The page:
The House on Mango Street was the first student matinee performed on the Andy Boss Thrust Stage.

Adding to my excitement was the prospect of being a part of Park Square’s new phase. The just completed Andy Boss Thrust Stage would open that fall, with the potential to expand their teenage audience from 25,000 to 35,000 students each year. They needed more Front of House staff to be able to service two shows running on two stages.

Our Student Matinee Front of House pre-season training introduced us to the Education Program’s “Evening of Theatre During the Day” concept for school groups. Basically, we give students the same amenities as our evening and weekend audiences but at a lower cost. The students get reserved seats, an unabridged program and the service of professional ushers–all that create a special outing to see a show. The Front of House staff set the initial tone for the “evening”; we’re part of the show before The Show. We even dress up for our roles: black pants or skirt and white top with permissible pops of color.

As an usher, I’m officially under the supervision of a house manager but, in reality, I work in partnership with her/him. The house manager and ushers also work in conjunction with the stage manager. Together, we aim for seamless service and a superior audience experience.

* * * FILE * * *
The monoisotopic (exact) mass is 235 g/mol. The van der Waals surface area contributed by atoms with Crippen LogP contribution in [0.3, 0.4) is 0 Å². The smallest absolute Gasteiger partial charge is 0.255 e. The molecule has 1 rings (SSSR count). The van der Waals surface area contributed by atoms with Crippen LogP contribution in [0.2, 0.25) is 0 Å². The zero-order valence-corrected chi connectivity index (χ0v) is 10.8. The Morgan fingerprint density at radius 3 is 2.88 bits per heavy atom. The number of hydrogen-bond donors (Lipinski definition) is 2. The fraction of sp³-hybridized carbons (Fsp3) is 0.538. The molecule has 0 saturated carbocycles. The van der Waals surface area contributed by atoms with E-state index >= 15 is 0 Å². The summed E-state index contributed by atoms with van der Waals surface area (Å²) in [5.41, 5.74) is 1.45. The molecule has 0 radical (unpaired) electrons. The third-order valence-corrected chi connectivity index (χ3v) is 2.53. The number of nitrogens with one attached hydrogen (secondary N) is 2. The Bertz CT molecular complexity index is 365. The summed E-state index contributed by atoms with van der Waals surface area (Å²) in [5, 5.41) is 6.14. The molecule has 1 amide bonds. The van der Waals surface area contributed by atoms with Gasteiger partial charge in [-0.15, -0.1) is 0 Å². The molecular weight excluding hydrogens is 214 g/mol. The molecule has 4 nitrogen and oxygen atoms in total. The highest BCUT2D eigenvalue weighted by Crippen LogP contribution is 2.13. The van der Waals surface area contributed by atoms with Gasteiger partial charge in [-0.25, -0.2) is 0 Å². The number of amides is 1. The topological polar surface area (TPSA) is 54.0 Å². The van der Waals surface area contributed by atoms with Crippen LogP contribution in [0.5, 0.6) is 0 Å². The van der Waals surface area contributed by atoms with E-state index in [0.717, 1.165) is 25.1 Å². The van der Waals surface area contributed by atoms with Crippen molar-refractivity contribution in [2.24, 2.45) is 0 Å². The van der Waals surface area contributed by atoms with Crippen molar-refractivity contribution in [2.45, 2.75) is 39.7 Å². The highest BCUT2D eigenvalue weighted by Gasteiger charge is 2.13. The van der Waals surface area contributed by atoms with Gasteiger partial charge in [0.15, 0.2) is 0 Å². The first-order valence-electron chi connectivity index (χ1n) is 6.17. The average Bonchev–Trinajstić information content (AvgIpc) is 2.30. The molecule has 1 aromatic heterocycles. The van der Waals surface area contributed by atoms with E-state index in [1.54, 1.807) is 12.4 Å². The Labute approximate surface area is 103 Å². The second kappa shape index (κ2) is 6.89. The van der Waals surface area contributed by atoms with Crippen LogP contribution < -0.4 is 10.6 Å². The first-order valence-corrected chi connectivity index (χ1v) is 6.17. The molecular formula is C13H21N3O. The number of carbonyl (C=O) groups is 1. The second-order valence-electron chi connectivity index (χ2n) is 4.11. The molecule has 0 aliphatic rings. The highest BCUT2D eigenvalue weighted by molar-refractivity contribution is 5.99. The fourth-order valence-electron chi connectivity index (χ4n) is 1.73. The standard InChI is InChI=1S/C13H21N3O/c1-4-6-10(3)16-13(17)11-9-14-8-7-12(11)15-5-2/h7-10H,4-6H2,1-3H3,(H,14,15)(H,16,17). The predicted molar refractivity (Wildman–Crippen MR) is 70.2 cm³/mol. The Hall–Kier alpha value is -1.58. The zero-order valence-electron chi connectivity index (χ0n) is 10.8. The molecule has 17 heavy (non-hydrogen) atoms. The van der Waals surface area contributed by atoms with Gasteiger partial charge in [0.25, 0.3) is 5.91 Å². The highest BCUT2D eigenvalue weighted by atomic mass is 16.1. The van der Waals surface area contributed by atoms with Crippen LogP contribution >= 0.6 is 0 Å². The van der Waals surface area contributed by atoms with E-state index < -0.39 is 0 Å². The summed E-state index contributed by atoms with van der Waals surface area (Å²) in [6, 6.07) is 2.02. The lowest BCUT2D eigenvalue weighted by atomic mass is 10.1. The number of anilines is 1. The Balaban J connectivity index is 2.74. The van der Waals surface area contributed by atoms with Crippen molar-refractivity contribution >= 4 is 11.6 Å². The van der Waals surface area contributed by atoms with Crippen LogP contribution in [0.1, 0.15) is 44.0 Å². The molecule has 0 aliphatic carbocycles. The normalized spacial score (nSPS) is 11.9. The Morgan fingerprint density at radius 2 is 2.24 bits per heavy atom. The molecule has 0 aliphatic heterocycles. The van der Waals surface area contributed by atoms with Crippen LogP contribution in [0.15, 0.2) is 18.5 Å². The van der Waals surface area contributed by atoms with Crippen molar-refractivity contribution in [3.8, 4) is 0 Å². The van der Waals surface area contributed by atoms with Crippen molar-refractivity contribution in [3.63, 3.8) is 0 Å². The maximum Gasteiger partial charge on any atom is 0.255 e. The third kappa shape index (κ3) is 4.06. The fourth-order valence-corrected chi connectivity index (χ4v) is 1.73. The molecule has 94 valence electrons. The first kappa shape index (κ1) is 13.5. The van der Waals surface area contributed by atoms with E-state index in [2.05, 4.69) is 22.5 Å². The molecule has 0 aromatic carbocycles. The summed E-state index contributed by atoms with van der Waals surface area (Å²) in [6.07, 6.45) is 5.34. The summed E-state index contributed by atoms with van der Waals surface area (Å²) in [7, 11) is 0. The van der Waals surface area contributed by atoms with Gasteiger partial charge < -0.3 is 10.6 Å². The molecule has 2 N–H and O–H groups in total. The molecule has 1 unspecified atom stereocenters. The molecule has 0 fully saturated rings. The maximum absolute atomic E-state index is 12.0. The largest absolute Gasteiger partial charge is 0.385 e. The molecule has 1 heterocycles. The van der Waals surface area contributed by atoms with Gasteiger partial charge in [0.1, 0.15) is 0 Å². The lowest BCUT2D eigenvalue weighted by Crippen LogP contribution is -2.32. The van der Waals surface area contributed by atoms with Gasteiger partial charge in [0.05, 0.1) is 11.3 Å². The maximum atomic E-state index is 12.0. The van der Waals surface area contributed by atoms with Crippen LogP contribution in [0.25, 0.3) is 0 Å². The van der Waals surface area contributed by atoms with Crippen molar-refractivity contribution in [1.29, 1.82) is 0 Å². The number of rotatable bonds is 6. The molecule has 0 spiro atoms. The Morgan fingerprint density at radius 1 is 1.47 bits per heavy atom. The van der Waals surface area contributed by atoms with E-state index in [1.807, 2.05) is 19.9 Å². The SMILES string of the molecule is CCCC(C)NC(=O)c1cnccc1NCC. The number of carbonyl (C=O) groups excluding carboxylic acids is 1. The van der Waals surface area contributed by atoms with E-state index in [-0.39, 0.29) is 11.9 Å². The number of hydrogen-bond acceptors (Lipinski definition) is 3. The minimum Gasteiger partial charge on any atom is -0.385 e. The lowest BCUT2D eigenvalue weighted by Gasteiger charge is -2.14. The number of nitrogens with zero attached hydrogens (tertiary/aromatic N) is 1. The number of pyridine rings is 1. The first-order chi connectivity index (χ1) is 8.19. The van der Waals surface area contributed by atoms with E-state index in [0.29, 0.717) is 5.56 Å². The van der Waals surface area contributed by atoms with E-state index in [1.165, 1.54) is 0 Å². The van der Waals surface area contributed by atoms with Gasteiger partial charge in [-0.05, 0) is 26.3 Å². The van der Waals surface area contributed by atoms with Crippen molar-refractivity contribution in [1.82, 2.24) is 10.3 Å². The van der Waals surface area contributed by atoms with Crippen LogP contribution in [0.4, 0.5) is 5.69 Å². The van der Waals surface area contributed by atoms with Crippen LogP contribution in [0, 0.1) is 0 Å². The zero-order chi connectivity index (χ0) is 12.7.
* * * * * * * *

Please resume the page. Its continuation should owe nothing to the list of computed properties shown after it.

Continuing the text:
The ushers carry out many varied tasks. Pre-show duties include greeting buses, helping groups cross the street and into the lobby, tearing tickets, handing out playbills and directing patrons to their proper seats. During the performance, two ushers stay inside with the school groups while two ushers remain in the lobby to set up concessions. During intermission, the outside ushers sell snacks and beverages; one of the inside ushers come out to monitor the bathrooms, returning inside once intermission is over. While the play continues, the outside ushers do a post-count of concessions to check against the house manager’s money count, clean the lobby and throw out trash. An usher checks on bus arrivals and helps patrons cross to their buses post-show. All ushers pitch in to leave the theatre and lobby clean and, if necessary, set up the lobby for the nighttime performance. The house manager stays to complete reports and lock the doors.

While our Front of House duties may sound somewhat straightforward, true to the nature of live theatre, our workdays are open to unforeseen surprises. Snow may delay a group’s arrival; an actor may wake up sick, causing a scramble to bring in the understudy; once all the water in the building got shut off. Another time, Romeo accidentally slid his sword next to a student, who picked it up despite my whispered instruction to let it be. Medical emergencies arise; a section gets rowdy; a chaperone losses his temper. High drama can happen offstage, too. Front of House staff learn the art of letting go–but not letting it go to heck.